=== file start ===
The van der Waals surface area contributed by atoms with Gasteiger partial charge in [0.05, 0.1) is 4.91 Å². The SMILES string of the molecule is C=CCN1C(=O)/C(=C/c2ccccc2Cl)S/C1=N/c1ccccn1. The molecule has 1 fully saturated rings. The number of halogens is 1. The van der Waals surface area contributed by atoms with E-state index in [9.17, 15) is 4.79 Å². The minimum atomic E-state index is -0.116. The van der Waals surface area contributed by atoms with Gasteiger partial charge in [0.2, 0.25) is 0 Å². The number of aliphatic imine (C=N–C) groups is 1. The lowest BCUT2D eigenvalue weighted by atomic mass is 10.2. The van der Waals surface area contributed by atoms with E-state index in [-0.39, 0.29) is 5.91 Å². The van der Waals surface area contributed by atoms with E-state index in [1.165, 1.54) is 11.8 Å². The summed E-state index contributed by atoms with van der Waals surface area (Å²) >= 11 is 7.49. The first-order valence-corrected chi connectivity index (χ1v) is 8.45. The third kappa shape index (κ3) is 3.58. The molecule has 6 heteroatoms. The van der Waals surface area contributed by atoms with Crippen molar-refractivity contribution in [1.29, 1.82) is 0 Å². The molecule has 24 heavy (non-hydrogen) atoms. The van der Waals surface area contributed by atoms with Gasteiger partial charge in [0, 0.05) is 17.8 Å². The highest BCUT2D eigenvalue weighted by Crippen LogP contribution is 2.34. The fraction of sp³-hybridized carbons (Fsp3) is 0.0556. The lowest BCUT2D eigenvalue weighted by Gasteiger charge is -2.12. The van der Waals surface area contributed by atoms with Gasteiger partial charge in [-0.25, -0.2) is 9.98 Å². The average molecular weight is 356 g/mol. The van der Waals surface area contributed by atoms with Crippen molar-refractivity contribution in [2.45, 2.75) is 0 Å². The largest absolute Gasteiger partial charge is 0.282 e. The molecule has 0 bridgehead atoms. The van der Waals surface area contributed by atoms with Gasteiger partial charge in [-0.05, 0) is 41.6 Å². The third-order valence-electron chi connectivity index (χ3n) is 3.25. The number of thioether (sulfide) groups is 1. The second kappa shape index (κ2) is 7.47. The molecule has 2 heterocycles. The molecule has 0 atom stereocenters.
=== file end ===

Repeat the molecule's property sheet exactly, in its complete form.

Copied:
The van der Waals surface area contributed by atoms with Gasteiger partial charge in [0.05, 0.1) is 4.91 Å². The SMILES string of the molecule is C=CCN1C(=O)/C(=C/c2ccccc2Cl)S/C1=N/c1ccccn1. The molecule has 1 fully saturated rings. The number of halogens is 1. The van der Waals surface area contributed by atoms with E-state index in [9.17, 15) is 4.79 Å². The minimum atomic E-state index is -0.116. The van der Waals surface area contributed by atoms with Gasteiger partial charge in [0.2, 0.25) is 0 Å². The number of aliphatic imine (C=N–C) groups is 1. The lowest BCUT2D eigenvalue weighted by atomic mass is 10.2. The van der Waals surface area contributed by atoms with E-state index in [-0.39, 0.29) is 5.91 Å². The van der Waals surface area contributed by atoms with E-state index in [1.165, 1.54) is 11.8 Å². The summed E-state index contributed by atoms with van der Waals surface area (Å²) >= 11 is 7.49. The first-order valence-corrected chi connectivity index (χ1v) is 8.45. The third kappa shape index (κ3) is 3.58. The molecule has 6 heteroatoms. The van der Waals surface area contributed by atoms with Crippen molar-refractivity contribution in [1.29, 1.82) is 0 Å². The molecule has 24 heavy (non-hydrogen) atoms. The van der Waals surface area contributed by atoms with Gasteiger partial charge in [0, 0.05) is 17.8 Å². The highest BCUT2D eigenvalue weighted by Crippen LogP contribution is 2.34. The fraction of sp³-hybridized carbons (Fsp3) is 0.0556. The lowest BCUT2D eigenvalue weighted by Gasteiger charge is -2.12. The van der Waals surface area contributed by atoms with Gasteiger partial charge in [-0.25, -0.2) is 9.98 Å². The average molecular weight is 356 g/mol. The van der Waals surface area contributed by atoms with Crippen molar-refractivity contribution in [2.45, 2.75) is 0 Å². The largest absolute Gasteiger partial charge is 0.282 e. The molecule has 0 bridgehead atoms. The van der Waals surface area contributed by atoms with Gasteiger partial charge in [-0.05, 0) is 41.6 Å². The third-order valence-electron chi connectivity index (χ3n) is 3.25. The number of thioether (sulfide) groups is 1. The second kappa shape index (κ2) is 7.47. The molecule has 2 heterocycles. The molecule has 0 atom stereocenters.